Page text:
Impala – Shoulder mount/stuffed head – Aepyceros melampus

Impala – Shoulder mount/stuffed head – Aepyceros melampus

Impala – Aepyceros melampus

The impala is a mammal belonging to the family of bovidés. It is found mainly in Africa; Angola, the Democratic Republic of Congo, Rwanda, Uganda and Kenya. There are 6 subspecies of Impala:

  • A. m. epyceros 
  • A. m. johnstoni
  • A. m. katangaei
  • A. m. petersi
  • A. m. Rendili
  • A. mr. suara

The six are very similar but live in different habitats.

The common impala is very abundant in Africa, its population is estimated at about 2 million people, making it one of antelopes, more abundant. It is a ruminant and is therefore herbivore. The feeding of the impala is very simple and boils down to virtually all forms of grass, leaves and even flowers. This power supply has an impact on its teeth, which contains only slightly pointy molars in front.

They are part of the antelope family, and look like kob, gazelles and deer, they typically measure 1.10 m to 1.50 m in length. The male, as the female, is reddish brown on the back and beige on the sides. The belly of the impala even its lips and tail are white. They have unique black lines to each individual at the end of the ears, on the back of the tail and on the forehead. These black lines are very useful for impala since these are signs that allow them to recognize each other. They also have glands secreting odors on hind legs and forehead. These odors also allow individuals to recognize each other. It also has black pads located on the back of its legs.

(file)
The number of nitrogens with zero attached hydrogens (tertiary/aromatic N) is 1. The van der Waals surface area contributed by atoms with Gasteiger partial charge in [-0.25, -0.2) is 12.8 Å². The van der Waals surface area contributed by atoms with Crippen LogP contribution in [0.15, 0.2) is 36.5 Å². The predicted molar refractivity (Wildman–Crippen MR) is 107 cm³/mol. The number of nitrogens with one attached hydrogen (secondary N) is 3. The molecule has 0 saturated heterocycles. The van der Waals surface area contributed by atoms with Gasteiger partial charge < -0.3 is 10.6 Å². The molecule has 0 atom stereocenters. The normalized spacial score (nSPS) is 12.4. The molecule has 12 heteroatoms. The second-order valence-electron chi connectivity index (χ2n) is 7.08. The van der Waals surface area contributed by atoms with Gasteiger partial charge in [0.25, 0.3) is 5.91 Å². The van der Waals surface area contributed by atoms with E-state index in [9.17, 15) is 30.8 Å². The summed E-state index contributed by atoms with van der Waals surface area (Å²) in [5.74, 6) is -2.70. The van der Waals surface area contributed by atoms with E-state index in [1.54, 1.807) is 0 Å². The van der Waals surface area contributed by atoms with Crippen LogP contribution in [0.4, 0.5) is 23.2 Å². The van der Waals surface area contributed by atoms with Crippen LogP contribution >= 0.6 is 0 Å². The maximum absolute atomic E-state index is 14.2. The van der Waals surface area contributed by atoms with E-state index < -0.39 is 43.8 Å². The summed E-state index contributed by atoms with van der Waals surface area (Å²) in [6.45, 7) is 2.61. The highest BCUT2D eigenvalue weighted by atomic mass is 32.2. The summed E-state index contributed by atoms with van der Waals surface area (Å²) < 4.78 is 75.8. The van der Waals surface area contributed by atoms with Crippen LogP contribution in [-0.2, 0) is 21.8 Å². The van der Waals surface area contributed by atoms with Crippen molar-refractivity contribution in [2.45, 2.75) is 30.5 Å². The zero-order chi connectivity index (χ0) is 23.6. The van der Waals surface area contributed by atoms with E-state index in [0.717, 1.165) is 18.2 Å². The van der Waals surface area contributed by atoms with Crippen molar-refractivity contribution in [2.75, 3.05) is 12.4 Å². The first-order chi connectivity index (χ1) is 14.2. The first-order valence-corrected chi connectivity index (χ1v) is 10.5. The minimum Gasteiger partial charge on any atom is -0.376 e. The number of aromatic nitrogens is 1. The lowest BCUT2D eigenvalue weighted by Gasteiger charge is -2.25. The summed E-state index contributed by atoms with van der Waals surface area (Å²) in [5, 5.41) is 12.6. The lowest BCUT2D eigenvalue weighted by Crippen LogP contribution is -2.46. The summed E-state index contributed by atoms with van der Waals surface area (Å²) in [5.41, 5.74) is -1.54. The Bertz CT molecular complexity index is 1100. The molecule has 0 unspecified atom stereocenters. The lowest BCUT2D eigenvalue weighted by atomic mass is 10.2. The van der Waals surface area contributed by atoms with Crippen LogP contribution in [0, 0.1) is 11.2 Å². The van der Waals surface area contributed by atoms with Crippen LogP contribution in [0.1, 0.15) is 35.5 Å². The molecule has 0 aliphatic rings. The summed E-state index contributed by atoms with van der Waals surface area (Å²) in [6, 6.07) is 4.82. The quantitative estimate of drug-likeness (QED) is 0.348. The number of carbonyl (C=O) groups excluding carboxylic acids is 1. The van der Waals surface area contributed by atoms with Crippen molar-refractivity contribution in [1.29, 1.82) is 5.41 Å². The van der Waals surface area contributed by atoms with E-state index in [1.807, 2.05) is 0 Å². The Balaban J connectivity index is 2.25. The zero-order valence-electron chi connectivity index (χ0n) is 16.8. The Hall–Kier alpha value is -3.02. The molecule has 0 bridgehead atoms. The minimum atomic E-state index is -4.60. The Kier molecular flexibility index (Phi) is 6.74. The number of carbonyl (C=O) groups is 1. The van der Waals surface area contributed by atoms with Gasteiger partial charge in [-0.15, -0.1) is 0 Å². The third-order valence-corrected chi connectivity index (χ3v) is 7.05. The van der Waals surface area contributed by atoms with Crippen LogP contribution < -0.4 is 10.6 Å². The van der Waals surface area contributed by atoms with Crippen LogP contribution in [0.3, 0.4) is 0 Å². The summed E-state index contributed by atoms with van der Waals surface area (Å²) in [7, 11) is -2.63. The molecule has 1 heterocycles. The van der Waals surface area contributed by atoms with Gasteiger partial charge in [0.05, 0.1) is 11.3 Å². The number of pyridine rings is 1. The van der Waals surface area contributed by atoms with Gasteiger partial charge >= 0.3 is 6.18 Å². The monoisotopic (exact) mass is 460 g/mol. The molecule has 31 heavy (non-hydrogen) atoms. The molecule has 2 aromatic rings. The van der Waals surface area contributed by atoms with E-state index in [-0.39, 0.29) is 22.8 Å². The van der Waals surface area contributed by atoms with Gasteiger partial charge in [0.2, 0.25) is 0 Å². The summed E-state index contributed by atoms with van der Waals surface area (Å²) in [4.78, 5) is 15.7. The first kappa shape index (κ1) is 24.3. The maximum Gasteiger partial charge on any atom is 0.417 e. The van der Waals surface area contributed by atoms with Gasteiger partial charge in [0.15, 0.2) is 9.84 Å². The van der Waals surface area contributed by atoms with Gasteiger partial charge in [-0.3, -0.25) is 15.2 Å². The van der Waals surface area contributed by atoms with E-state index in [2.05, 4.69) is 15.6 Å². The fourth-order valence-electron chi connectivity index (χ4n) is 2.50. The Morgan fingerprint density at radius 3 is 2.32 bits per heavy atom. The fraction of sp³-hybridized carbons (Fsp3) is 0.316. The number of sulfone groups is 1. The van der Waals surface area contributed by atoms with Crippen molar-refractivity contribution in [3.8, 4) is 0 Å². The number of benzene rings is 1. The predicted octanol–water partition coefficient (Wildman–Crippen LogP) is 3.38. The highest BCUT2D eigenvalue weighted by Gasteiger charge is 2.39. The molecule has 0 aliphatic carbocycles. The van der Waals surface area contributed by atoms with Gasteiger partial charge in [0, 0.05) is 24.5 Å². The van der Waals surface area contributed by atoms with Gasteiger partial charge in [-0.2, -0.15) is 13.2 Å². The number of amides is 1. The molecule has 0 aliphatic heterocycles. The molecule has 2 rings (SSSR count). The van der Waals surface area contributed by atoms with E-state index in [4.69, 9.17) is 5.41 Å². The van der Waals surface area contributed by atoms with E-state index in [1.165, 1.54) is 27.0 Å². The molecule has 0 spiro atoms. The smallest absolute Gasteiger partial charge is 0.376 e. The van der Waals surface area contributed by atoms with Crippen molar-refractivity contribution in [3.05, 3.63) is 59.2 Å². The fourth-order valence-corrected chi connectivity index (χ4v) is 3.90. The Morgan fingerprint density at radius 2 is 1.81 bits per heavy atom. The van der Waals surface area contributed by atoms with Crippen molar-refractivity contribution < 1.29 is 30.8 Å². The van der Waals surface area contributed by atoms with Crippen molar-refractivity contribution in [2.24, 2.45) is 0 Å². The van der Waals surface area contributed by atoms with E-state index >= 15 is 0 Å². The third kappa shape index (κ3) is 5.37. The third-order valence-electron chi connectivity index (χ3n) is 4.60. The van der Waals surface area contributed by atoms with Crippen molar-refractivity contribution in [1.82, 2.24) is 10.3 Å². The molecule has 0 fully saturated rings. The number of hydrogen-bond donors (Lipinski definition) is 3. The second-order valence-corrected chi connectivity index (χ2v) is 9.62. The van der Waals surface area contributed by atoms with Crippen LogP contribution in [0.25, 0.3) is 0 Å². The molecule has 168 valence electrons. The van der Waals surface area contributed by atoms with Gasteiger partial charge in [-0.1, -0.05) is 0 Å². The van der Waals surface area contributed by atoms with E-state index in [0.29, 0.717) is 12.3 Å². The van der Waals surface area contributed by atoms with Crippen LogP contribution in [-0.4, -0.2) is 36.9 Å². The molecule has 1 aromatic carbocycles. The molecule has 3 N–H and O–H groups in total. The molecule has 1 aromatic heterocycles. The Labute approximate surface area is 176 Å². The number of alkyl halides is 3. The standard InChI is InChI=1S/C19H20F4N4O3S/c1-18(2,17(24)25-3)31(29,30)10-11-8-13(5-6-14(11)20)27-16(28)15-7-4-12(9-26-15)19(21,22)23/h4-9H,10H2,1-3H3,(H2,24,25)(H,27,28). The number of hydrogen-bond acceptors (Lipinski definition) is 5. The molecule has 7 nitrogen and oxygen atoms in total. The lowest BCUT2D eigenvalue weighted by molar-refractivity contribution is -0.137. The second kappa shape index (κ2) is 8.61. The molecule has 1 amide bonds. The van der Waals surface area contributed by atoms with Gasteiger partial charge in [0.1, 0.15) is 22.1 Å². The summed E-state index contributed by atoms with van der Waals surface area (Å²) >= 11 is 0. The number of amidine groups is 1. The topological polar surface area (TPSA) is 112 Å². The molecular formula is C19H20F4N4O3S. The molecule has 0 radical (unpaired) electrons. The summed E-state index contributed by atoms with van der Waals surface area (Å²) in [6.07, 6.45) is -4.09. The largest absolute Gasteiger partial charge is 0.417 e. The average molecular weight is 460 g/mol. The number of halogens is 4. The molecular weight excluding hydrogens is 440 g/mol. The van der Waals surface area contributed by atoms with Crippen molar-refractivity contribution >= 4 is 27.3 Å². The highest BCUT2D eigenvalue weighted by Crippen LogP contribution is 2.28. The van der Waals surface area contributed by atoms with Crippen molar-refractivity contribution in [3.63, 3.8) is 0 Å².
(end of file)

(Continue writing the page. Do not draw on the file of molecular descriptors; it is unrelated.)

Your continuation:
Male and female impala have a different morphology. Indeed, one can easily distinguish a male by its S-shaped horns that measure 40 to 90 cm long. This is an antelope, athletic and very graceful, known for its speed and agility to pounce. The sound and smell of the impala are complemented by an excellent view. These are excellent runners who can jump impressive distances of over 10 meters in length.

They live in savannas where grass abounds. While they appreciate the proximity to a water source, it is generally not essential as they can be satisfied with the water in the grass they eat. Their environment is only composed of grasses, shrubs and some trees.

Impalas are diurnal animals; so they spend most of the night resting and ruminating and move the day to find new foster spaces. Impalas are animals with a relatively developed social structure.

In a herd include a dominant male and several females with their young and other prepubescent males. During the wet season, the herd will remain whole, while during the dry season, impala scatter as possible. This is due to less feeding during the dry season and the desire of the dominant male.

Males are sexually mature at one year, the females a year and a half. Nevertheless, the males will have no territory before the age of four years and therefore will not be repeated before this age. Mating usually takes place between March and May. Nevertheless, in Equatorial Africa, mating occurs at any time of the year.

Leopard, cheetah, lions, spotted hyenas, wild dogs are their main predators.